Page:Villette.djvu/277

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270
VILLETTE.

gles harass his couch; the sinister band of bad dreams, with horror of calamity, and sick dread of entire desertion at their head, join the league against him. Poor wretch! He does his best to bear up, but he is a poor, pallid, wasting wretch, despite that best.

Towards the last of these long seven weeks I admitted, what through the other six I had jealously excluded—the conviction that these blanks were inevitable: the result of circumstances, the fiat of fate, a part of my life's lot and—above all—a matter about whose origin no question must ever be asked, for whose painful sequence no murmur ever uttered. Of course I did not blame myself for suffering: I thank God I had a truer sense of justice than to fall into any imbecile extravagances of self-accusation; and as to blaming others for silence, in my reason I well knew them blameless, and in my heart acknowledged them so: but it was a rough and heavy road to travel, and I longed for better days.

I tried different expedients to sustain and fill existence: I commenced an elaborate piece of lace-work, I studied German pretty hard, I undertook a course of regular reading of the driest and thickest books in the library; in all my efforts I was as orthodox as I knew how to be. Was there error somewhere? Very likely. I only know the result was as if I had gnawed a file to satisfy hunger, or drank brine to quench thirst.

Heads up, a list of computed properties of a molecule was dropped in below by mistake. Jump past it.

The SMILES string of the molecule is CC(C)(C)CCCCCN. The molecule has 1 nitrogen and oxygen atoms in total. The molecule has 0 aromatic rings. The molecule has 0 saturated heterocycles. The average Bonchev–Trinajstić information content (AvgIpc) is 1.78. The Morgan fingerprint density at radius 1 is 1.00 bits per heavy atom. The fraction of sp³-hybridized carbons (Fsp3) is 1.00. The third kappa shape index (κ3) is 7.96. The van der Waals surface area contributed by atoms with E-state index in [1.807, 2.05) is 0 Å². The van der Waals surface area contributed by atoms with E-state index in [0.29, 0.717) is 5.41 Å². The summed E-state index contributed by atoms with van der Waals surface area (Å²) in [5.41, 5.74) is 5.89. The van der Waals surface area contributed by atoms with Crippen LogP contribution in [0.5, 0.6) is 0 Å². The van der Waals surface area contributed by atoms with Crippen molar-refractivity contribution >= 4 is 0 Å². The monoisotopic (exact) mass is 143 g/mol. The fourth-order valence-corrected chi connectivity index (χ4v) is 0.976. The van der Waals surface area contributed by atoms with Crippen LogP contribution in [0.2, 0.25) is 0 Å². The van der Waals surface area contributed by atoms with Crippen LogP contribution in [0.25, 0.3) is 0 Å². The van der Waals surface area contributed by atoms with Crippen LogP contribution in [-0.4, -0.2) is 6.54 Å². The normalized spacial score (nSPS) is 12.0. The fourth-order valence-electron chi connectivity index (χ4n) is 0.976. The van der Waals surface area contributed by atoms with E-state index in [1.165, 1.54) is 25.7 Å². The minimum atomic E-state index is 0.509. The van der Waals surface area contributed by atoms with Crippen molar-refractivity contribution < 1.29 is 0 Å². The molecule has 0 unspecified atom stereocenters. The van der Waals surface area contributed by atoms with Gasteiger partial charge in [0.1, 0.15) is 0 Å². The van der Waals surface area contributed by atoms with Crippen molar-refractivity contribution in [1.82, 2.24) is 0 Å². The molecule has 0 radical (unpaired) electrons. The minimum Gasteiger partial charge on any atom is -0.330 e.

My hour of torment was the post-hour. Unfortunately, I knew it too well, and tried as vainly as assiduously to cheat myself of that knowledge; dreading the rack of expectation, and the sick collapse of disappointment which daily preceded and followed upon that well-recognized ring.

I suppose animals kept in cages, and so scantily fed as to be always upon the verge of famine, await their food as I awaited a letter. Oh!—to speak truth, and drop that tone of a false calm which, long to sustain, outwears nature's endurance. I underwent in those seven weeks bitter fears and pains, strange inward trials, miserable defections of hope, intolerable encroachments of despair. This last came so near me sometimes that her breath went right through me. I used to feel it, like a baleful air or sigh, penetrate deep, and make motion pause at my heart, or proceed only under unspeakable oppression. The letter—the well-beloved letter—would not come; and it was all of sweetness in life I had to look for.